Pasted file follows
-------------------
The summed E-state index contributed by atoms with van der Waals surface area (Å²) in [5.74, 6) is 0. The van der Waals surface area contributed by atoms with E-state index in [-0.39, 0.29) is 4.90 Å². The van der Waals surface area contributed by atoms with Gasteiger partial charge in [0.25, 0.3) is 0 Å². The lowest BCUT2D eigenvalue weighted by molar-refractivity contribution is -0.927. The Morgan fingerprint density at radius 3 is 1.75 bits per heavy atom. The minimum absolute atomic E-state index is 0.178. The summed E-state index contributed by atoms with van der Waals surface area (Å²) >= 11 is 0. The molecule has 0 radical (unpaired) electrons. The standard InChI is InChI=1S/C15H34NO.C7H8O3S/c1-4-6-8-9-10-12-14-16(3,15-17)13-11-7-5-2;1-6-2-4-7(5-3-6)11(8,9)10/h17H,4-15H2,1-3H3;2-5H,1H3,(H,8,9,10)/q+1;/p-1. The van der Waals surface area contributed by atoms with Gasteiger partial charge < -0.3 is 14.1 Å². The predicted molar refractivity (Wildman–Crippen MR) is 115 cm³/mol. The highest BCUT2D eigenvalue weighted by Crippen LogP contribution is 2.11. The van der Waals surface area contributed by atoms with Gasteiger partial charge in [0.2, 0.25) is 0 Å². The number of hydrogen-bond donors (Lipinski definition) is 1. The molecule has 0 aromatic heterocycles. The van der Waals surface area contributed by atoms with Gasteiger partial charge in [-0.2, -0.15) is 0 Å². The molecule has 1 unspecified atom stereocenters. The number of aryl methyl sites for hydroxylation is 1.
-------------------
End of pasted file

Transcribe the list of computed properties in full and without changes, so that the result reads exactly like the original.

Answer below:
The summed E-state index contributed by atoms with van der Waals surface area (Å²) in [5.74, 6) is 0. The van der Waals surface area contributed by atoms with E-state index in [-0.39, 0.29) is 4.90 Å². The van der Waals surface area contributed by atoms with Gasteiger partial charge in [0.25, 0.3) is 0 Å². The lowest BCUT2D eigenvalue weighted by molar-refractivity contribution is -0.927. The Morgan fingerprint density at radius 3 is 1.75 bits per heavy atom. The minimum absolute atomic E-state index is 0.178. The summed E-state index contributed by atoms with van der Waals surface area (Å²) >= 11 is 0. The molecule has 0 radical (unpaired) electrons. The standard InChI is InChI=1S/C15H34NO.C7H8O3S/c1-4-6-8-9-10-12-14-16(3,15-17)13-11-7-5-2;1-6-2-4-7(5-3-6)11(8,9)10/h17H,4-15H2,1-3H3;2-5H,1H3,(H,8,9,10)/q+1;/p-1. The van der Waals surface area contributed by atoms with Gasteiger partial charge < -0.3 is 14.1 Å². The predicted molar refractivity (Wildman–Crippen MR) is 115 cm³/mol. The highest BCUT2D eigenvalue weighted by Crippen LogP contribution is 2.11. The van der Waals surface area contributed by atoms with Gasteiger partial charge in [0.2, 0.25) is 0 Å². The number of hydrogen-bond donors (Lipinski definition) is 1. The molecule has 0 aromatic heterocycles. The van der Waals surface area contributed by atoms with Gasteiger partial charge in [-0.2, -0.15) is 0 Å². The molecule has 1 unspecified atom stereocenters. The number of aryl methyl sites for hydroxylation is 1.